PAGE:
New Orleans' favorite Cajun/Irish/Jewish/ Slavic/ Zydeco punk band

In early 2000, Christian Küffner, busking in New Orleans with his fiddle, spotted Eve playing accordion at the far end of Jackson Square. A night of inspired madness followed, as a ragtag mess of street performers made a small fortune in the alleys off of Bourbon Street, playing strange pidgin Irish tunes to the generous and drunken Mardi Gras revelers.

Eve returned to Spain later that year, and by the time she came back to New Orleans in 2003 Christian had both learned to play accordion and recruited local violinist Joe McGinty. A classical musician by training, Joe McGinty fell in love with the Irish and Cajun tunes Christian was busting out. Eve began teaching the others some of her Klezmer repertoire, and together the three-piece began performing under the name "The Zydepunks".In early 2004, Christian convinced Joe Lilly, an old friend and a brilliant and talented drummer used to playing in punk and heavy metal bands, to add his talent to the group. No longer just a band of folk musicians scrapping together change as street performers, The Zydepunks took the New Orleans underground music scene by storm with their speedy and amped-up versions of European and Louisiana folk songs.
As an Ecuadorian-German raised in America and somehow knowing a smattering of French, Christian's vocal stylings in six languages (German, French, Spanish, Yiddish, English, Portuguese) immediately set the band apart, as well as their willingness to play tunes from countless folk music traditions, including Cajun, Irish, Breton, French, Slavic, Klezmer, and Zydeco, while drawing their sound from inspirational bands like the Pogues, the Ukrainians, and the Clash.

This diversity translates into the crowd the band attracts and the venues they play. At a Zydepunks show, youngsters can be seen throwing their bodies around the front lines, while the older generations soak up the tunes in the rear, stepping up for traditional dance numbers. The Zydepunks perform at events ranging from hard-core punk shows to Irish pubs and folk music festivals.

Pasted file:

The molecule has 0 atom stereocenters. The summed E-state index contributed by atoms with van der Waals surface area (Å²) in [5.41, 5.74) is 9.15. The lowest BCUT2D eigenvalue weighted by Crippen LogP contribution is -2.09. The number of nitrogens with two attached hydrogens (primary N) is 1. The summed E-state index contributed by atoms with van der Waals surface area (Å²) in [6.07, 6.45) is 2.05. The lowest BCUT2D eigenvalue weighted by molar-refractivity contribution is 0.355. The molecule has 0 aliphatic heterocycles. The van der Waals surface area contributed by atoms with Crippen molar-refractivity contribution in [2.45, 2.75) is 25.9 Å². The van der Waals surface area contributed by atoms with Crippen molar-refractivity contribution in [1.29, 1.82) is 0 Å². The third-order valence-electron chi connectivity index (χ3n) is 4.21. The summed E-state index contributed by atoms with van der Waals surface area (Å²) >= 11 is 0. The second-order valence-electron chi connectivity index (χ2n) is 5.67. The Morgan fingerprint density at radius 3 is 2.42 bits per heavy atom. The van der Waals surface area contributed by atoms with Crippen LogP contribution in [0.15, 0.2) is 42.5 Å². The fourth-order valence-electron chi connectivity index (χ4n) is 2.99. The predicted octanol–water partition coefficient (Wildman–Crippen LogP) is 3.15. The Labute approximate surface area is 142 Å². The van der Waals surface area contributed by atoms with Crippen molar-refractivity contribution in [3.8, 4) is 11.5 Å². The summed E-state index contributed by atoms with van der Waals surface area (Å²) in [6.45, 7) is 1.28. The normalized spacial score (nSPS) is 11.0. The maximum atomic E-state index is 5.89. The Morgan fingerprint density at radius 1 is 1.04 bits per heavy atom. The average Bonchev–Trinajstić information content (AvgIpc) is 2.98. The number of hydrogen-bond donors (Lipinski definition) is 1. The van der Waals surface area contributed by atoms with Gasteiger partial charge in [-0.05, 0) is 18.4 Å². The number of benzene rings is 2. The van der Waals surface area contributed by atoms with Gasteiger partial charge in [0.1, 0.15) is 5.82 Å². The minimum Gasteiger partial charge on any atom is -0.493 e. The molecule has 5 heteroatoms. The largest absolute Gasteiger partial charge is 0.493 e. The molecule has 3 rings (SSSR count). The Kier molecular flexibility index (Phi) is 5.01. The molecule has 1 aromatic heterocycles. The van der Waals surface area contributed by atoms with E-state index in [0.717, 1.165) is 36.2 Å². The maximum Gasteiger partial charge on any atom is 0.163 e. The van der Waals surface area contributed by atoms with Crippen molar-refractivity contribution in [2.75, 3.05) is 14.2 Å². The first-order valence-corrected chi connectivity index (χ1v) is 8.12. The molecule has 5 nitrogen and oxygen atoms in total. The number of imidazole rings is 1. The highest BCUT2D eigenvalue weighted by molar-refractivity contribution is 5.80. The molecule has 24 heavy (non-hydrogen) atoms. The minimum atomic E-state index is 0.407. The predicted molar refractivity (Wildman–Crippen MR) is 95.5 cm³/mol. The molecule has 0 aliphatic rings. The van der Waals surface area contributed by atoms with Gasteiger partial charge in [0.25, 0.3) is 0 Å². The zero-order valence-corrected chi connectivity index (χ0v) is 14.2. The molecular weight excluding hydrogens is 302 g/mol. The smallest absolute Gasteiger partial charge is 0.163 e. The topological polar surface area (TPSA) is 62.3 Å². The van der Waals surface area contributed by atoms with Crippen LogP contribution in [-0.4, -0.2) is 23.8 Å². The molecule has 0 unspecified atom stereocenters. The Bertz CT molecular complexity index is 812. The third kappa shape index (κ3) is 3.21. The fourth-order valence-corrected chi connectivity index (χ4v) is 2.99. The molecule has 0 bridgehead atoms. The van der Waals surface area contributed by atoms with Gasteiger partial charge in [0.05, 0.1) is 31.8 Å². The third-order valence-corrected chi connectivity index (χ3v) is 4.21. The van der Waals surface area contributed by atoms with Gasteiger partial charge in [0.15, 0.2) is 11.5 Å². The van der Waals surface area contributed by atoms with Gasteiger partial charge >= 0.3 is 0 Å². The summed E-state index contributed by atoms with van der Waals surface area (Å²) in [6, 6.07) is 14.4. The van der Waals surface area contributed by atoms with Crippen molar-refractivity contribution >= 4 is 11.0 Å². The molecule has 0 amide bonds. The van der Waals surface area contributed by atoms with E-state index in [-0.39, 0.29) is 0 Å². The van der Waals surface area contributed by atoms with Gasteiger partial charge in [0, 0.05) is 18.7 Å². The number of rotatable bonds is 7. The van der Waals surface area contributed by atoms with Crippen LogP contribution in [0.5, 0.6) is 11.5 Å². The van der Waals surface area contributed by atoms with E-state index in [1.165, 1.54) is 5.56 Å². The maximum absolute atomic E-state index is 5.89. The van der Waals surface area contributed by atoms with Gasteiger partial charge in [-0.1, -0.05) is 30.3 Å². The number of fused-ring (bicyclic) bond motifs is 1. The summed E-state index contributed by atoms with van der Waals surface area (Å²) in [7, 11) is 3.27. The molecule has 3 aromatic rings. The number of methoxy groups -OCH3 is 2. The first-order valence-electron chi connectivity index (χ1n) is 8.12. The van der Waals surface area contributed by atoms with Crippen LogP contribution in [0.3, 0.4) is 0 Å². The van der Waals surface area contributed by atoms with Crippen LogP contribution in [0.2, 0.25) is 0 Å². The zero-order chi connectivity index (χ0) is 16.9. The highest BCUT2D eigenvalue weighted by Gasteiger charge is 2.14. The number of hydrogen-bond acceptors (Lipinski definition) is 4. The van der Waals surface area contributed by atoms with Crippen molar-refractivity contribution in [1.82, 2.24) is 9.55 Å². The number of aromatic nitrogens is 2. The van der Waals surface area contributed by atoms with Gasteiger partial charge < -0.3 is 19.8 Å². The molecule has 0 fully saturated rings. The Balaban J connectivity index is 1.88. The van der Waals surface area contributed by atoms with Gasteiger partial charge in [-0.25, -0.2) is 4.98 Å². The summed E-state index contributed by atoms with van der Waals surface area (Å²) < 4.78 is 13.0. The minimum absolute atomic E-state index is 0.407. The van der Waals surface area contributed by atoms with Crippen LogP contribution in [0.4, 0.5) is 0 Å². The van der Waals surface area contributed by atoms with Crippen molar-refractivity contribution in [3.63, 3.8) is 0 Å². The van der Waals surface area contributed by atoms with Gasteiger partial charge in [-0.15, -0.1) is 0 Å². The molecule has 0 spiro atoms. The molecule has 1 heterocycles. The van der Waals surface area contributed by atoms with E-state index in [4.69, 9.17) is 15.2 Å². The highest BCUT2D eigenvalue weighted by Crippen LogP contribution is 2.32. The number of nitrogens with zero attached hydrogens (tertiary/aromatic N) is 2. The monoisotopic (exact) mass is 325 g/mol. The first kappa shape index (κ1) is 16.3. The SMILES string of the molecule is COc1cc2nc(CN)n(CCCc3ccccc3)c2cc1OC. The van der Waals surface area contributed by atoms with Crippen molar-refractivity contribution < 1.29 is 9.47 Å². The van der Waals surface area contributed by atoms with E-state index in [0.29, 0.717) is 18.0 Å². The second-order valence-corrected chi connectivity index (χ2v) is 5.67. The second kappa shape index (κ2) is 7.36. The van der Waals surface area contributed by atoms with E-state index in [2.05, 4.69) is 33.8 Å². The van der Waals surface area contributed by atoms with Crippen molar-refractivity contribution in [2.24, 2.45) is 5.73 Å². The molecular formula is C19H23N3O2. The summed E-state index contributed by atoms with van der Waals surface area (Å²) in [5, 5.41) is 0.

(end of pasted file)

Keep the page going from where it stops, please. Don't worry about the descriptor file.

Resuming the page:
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2005 was a seminal year for the band as they released their second album, "...and the streets will flow with whiskey", recorded by New Orleans song-writing legend Mike West at his 9th Ward Pickin' Parlor. Regional tours and festival appearances were met with great acclaim, and a new album was in the works as hurricane Katrina closed in on New Orleans.

On August 29th, 2005, the night they were supposed to play a benefit concert for victims of the Asian Tsunami, the Zydepunks were scattered all over the South. As New Orleans descended into chaos, the future of the band was momentarily irrelevant. Though luckily none of the band members or their families were hurt, fiddling genius Joe McGinty and bass player Patrick Keenan left at that time, never to return. With their lineup and future momentarily in doubt, the band managed to reunite for their debut performance at the New Orleans Voodoo Music Festival. A wild nighttime show on Frenchmen Street followed that showed that something of the old New Orleans might come back after all.

Encouraged by the loyal, loving, and truly moving support of local fans, the remaining Zydepunks stayed together and welcomed bassist Scott Potts and fiddle player Denise Bonis, whose unique playing style and beautiful voice are an inspiring addition. Today the Zydepunks are back on a regular touring schedule and releasing a new CDs.
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